Amazon CloudWatch is a monitoring and observability service from AWS.  It can provide a unified view of the performance and health of AWS resources as well as applications & services running both inside the AWS cloud and on-premises systems.

Creating alarms using Amazon CloudWatch is both an art and a science.  It's a science because it uses numbers to measure activity.  But, because you need to get a feeling for what that activity is, over time, it's also an art.

Creating alarms using Anomaly Detection takes the guesswork out of alarm creation by using machine learning algorithms to identify data points, events, or observations that do not conform to a typical pattern or expected behavior. 

It continuously analyzes your system, learns the normal baseline of applications, and reveals anomalies in their behavior.  It works best when metrics have a discernible pattern or trend.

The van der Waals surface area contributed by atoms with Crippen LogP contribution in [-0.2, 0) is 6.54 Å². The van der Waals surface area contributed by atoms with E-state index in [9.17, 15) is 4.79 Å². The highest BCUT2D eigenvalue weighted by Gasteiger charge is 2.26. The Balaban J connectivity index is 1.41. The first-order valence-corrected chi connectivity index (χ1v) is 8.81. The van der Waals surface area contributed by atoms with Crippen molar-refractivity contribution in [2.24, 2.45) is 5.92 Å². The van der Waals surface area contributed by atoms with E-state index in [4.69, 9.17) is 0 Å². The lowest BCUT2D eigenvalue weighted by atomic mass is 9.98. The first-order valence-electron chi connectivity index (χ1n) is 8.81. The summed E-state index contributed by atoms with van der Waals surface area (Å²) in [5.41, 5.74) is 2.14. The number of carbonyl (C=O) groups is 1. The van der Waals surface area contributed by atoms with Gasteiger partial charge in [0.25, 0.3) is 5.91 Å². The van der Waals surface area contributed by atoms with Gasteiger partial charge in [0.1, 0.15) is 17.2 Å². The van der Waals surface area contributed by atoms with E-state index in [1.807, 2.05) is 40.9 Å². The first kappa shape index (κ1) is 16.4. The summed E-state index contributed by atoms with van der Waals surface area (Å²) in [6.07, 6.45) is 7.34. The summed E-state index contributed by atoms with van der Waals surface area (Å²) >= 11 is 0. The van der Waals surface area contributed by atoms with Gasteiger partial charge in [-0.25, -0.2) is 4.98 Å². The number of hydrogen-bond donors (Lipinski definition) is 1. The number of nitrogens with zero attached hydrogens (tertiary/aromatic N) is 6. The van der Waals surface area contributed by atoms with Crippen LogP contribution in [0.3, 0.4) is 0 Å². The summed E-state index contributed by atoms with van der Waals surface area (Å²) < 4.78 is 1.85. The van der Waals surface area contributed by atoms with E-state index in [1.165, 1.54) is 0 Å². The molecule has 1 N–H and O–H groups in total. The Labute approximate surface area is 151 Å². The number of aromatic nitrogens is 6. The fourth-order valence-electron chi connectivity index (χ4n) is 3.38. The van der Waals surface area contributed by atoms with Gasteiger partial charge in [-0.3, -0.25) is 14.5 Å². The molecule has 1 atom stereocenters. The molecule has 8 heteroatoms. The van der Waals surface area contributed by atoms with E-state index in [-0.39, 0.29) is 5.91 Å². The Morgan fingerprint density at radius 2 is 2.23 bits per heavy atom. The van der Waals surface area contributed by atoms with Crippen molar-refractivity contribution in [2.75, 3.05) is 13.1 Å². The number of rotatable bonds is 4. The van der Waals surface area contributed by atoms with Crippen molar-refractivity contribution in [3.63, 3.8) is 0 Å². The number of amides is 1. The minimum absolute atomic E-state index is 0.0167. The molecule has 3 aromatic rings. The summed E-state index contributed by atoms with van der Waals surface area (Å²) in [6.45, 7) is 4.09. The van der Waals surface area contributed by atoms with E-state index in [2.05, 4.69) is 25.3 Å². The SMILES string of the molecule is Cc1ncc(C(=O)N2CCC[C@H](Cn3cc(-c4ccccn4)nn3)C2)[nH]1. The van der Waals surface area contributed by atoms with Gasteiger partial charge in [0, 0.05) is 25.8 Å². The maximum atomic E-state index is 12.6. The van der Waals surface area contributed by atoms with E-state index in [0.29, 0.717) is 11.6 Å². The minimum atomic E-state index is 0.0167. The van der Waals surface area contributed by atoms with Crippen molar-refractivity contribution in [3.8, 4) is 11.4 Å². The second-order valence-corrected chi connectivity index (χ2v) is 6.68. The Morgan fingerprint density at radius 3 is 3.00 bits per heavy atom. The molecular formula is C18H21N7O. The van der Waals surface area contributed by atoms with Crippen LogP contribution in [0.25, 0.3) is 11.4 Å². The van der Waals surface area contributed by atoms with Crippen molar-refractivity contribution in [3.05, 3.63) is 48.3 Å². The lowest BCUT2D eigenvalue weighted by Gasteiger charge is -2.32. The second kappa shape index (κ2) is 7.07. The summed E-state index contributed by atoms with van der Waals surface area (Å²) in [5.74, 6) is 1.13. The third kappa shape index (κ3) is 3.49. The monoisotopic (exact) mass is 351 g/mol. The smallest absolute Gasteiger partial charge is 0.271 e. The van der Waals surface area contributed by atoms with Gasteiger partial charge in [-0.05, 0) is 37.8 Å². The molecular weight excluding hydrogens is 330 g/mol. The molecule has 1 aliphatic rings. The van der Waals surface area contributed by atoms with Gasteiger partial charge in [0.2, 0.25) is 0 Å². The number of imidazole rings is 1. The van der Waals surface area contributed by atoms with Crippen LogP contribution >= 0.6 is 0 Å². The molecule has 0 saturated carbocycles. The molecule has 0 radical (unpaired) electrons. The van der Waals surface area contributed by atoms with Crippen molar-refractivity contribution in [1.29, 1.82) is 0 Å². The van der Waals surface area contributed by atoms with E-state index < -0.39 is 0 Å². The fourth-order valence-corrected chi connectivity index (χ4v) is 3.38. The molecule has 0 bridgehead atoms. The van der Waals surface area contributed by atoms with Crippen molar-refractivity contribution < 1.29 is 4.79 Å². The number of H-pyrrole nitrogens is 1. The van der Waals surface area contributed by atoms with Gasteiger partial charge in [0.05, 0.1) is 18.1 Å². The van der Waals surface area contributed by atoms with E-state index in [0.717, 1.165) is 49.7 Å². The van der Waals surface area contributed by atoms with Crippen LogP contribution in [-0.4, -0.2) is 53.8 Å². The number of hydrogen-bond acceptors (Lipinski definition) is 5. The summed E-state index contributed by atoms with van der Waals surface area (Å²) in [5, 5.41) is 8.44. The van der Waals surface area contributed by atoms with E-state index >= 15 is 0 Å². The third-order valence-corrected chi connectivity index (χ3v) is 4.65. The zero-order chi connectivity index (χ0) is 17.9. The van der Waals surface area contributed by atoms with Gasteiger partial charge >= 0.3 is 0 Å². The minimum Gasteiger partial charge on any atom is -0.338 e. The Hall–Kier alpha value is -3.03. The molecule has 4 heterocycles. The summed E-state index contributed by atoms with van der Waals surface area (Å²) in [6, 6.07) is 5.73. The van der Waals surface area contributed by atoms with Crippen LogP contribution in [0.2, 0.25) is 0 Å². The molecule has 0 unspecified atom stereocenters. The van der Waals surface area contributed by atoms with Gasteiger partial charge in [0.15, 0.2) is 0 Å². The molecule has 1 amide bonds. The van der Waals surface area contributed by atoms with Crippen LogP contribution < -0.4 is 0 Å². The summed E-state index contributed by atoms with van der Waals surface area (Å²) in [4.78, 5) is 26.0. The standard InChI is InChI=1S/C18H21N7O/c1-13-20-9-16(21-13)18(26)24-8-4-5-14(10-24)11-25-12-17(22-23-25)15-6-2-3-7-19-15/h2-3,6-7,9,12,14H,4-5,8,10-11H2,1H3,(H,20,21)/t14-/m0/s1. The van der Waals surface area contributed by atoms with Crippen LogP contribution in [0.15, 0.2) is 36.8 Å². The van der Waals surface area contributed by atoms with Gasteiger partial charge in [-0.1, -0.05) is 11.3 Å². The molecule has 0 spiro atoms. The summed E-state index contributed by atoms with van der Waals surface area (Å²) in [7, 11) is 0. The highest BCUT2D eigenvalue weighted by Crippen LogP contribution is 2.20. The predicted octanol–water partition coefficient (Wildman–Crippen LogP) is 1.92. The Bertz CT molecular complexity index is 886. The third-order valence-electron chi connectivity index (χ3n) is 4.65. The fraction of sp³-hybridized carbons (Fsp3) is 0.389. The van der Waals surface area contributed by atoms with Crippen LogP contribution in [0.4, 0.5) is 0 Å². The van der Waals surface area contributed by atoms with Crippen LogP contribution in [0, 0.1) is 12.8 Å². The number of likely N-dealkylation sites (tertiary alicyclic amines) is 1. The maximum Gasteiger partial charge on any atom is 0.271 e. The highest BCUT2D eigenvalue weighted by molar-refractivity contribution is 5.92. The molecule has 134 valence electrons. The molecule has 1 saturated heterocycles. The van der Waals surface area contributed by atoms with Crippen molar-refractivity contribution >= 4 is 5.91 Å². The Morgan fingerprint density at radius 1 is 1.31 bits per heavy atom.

The words, "discernible pattern or trend" are important.  The Anomaly Detection model cannot predict one-time events like Black Friday or holiday shopping seasons.

If you're not from the United States, Black Friday is the day after Thanksgiving and is the traditional start to the Christmas shopping season.  There are some people that love that kind of stress in their lives.  I don't know any of them but I know they exist because they're the ones out shopping.

Anyway, back to CloudWatch.

If data points are missing, such as the case when a new EC2 instance is created or an existing instance has been off for days or weeks, it will take some time before the model is accurate.